By Fitch Solutions
- Transmission and Distribution network enhancement and interconnection between markets will accelerate over the decade as a result of policy action and subsequently drive renewables growth across Europe.
- We highlight key Eastern EU member states where grid improvements and cross border trade will have direct impacts at a national and regional level for renewables capacity growth.
- However, increased interconnectivity will expose thermal generators to increased risks.
Transmission and Distribution network enhancement and interconnection between markets will accelerate over the decade as a result of policy action, subsequently driving renewables growth. Over 2020 EU member states must submit their National Energy Climate Plans (NECP) to the EU for the 2021-2030 period. The NECP’s demonstrate how member states will contribute to the bloc’s energy and climate targets for 2030 through the development of renewables, improved energy efficiency and reduced emissions. As part of these plans there will be increased interconnections between markets in the European synchronous grid region, which we believe will be key in driving alignment within EU policy.
Countries must commit to a level of interconnection capacity relative to the size of their total generation capacity. Increased interconnection would allow markets to increase renewable capacity with its volatile generation patters while still adding flexibility to the power system. Furthermore, economic benefits associated with power trade arbitrage will boost support for interconnection and renewable development. This would enable two markets with different electricity prices, the opportunity to buy cheap electricity in one market and sell it at a higher price to others. The EU is aware of this fact and has set interconnection targets of at least 15% by 2030. The European grid network is heavily influenced by EU legislation and policy, and it is interconnected to the four other European networks of, Ireland, Mainland Britain, the Nordic countries excluding Denmark and recently the Baltic States. Over Q219 the European Synchronous system was enlarged to include the Baltic states, which we see as a next step to develop the region’s increasing interconnection to the EU and European markets.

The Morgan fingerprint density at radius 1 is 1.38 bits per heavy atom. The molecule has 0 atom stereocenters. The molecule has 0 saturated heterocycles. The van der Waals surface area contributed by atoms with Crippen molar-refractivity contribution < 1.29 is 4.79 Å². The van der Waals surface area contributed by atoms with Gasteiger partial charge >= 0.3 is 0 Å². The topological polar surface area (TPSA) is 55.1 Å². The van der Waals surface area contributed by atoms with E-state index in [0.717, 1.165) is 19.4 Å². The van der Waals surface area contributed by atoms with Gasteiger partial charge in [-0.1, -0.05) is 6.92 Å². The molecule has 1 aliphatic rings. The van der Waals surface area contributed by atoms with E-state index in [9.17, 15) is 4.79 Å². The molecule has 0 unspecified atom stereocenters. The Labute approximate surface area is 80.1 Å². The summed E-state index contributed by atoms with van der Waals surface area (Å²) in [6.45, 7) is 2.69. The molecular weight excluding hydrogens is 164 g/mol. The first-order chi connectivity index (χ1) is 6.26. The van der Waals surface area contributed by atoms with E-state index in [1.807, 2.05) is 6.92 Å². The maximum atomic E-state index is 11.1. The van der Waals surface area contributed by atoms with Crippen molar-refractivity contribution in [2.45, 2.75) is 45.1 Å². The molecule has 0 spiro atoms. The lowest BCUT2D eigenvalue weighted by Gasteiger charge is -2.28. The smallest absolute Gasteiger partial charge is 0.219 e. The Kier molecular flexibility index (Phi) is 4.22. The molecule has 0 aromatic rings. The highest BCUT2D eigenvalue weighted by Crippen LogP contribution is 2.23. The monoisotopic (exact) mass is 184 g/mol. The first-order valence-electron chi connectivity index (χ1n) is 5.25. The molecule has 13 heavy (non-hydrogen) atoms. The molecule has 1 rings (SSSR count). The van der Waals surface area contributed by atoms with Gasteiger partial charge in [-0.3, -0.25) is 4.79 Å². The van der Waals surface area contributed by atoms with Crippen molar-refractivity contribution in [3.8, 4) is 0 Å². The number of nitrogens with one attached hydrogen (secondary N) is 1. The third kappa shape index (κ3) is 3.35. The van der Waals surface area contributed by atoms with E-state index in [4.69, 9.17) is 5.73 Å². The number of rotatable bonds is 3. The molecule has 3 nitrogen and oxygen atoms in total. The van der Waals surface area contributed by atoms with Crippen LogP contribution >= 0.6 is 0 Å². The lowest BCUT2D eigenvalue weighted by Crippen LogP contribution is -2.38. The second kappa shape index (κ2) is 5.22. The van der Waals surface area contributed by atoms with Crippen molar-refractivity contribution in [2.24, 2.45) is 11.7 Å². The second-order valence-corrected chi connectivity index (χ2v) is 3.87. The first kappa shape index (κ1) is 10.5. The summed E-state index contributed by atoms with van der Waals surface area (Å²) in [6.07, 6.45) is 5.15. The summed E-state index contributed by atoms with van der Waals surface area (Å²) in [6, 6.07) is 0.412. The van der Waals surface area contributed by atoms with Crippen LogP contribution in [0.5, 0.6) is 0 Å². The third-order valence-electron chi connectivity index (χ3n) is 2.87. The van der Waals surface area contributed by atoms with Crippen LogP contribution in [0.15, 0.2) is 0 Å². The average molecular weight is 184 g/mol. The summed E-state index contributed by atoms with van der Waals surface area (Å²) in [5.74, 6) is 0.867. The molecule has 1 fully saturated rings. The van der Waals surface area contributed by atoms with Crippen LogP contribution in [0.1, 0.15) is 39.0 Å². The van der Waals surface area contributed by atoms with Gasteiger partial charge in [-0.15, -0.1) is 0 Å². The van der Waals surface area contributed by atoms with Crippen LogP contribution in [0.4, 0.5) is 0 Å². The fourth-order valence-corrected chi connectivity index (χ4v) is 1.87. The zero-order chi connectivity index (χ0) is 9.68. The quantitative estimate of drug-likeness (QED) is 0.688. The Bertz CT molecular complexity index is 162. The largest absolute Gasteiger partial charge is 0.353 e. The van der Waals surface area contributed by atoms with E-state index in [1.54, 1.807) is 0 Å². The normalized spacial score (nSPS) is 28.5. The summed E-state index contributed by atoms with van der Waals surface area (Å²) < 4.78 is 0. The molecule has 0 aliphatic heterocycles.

We highlight key examples in Eastern EU member states where such grid improvements and cross border trade will have direct impact at a national and regional level on the levels of investment into renewables capacity growth.
Slovakia: One of the worst performing markets for renewable capacity growth in the EU, with the growth over the past 5 years averaging -3.4MW of net additions annually and is set to average annual net additions of 7.3MW over the decade to 2029. Despite the markets most recent renewables auction of 30MW and commitments to its NECP to increase capacity non-hydropower renewables, it remains a relatively under developed aspect of the markets power sector. That said, we note rising upside risks developing from its membership in the EU and access to support for renewable capacity growth. We highlight that the lack of suitable grid connectivity and management of renewable power injection has been a constraining factor on renewable growth. In the latest auctions the solar sector at 44% and cogeneration with 42% ensuring crucial grid balancing. Furthermore, new legislation has been established to allow the development of small-scale cogeneration systems under 500kW to disconnect from the grid. This would avoid ongoing grid connection issues that have hampered sector growth in Slovakia. That said owing to the EUR100mn EU backed Danube Ingrid project this trend could be reversed over the long term. The smart grid project aims to link Slovakia and Hungary and will improve network management while aiming to ensure security of supply. We expect that the project will enable a faster proliferation in renewable capacity.